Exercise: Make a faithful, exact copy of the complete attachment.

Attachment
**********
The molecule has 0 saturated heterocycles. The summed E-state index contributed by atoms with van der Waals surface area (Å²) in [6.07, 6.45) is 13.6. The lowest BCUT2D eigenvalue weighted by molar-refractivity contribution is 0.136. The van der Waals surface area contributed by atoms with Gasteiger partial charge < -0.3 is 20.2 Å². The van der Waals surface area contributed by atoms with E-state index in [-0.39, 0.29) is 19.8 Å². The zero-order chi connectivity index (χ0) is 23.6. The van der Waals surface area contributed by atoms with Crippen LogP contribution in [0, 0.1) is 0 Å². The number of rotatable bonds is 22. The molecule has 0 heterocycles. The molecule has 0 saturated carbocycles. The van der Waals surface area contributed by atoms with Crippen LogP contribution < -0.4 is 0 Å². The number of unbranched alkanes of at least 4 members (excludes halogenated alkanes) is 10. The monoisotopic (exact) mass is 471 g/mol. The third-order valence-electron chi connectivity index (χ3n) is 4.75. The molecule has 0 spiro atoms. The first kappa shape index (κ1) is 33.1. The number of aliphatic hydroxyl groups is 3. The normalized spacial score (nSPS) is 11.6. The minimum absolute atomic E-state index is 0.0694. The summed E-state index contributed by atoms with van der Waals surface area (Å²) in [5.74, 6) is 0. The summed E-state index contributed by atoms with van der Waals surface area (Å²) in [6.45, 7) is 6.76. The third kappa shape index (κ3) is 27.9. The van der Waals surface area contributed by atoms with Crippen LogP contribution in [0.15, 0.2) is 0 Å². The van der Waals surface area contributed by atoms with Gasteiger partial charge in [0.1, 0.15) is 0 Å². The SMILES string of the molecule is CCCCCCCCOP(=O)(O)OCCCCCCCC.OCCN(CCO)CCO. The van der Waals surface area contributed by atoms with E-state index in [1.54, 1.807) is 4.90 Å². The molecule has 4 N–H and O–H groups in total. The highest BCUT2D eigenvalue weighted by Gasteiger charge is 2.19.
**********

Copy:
The molecule has 0 saturated heterocycles. The summed E-state index contributed by atoms with van der Waals surface area (Å²) in [6.07, 6.45) is 13.6. The lowest BCUT2D eigenvalue weighted by molar-refractivity contribution is 0.136. The van der Waals surface area contributed by atoms with Gasteiger partial charge < -0.3 is 20.2 Å². The van der Waals surface area contributed by atoms with E-state index in [-0.39, 0.29) is 19.8 Å². The zero-order chi connectivity index (χ0) is 23.6. The van der Waals surface area contributed by atoms with Crippen LogP contribution in [0, 0.1) is 0 Å². The number of rotatable bonds is 22. The molecule has 0 heterocycles. The molecule has 0 saturated carbocycles. The van der Waals surface area contributed by atoms with Crippen LogP contribution < -0.4 is 0 Å². The number of unbranched alkanes of at least 4 members (excludes halogenated alkanes) is 10. The monoisotopic (exact) mass is 471 g/mol. The third-order valence-electron chi connectivity index (χ3n) is 4.75. The molecule has 0 spiro atoms. The first kappa shape index (κ1) is 33.1. The number of aliphatic hydroxyl groups is 3. The normalized spacial score (nSPS) is 11.6. The minimum absolute atomic E-state index is 0.0694. The summed E-state index contributed by atoms with van der Waals surface area (Å²) in [5.74, 6) is 0. The summed E-state index contributed by atoms with van der Waals surface area (Å²) in [6.45, 7) is 6.76. The third kappa shape index (κ3) is 27.9. The van der Waals surface area contributed by atoms with Crippen LogP contribution in [0.15, 0.2) is 0 Å². The van der Waals surface area contributed by atoms with Gasteiger partial charge in [0.1, 0.15) is 0 Å². The SMILES string of the molecule is CCCCCCCCOP(=O)(O)OCCCCCCCC.OCCN(CCO)CCO. The van der Waals surface area contributed by atoms with E-state index in [1.54, 1.807) is 4.90 Å². The molecule has 4 N–H and O–H groups in total. The highest BCUT2D eigenvalue weighted by Gasteiger charge is 2.19.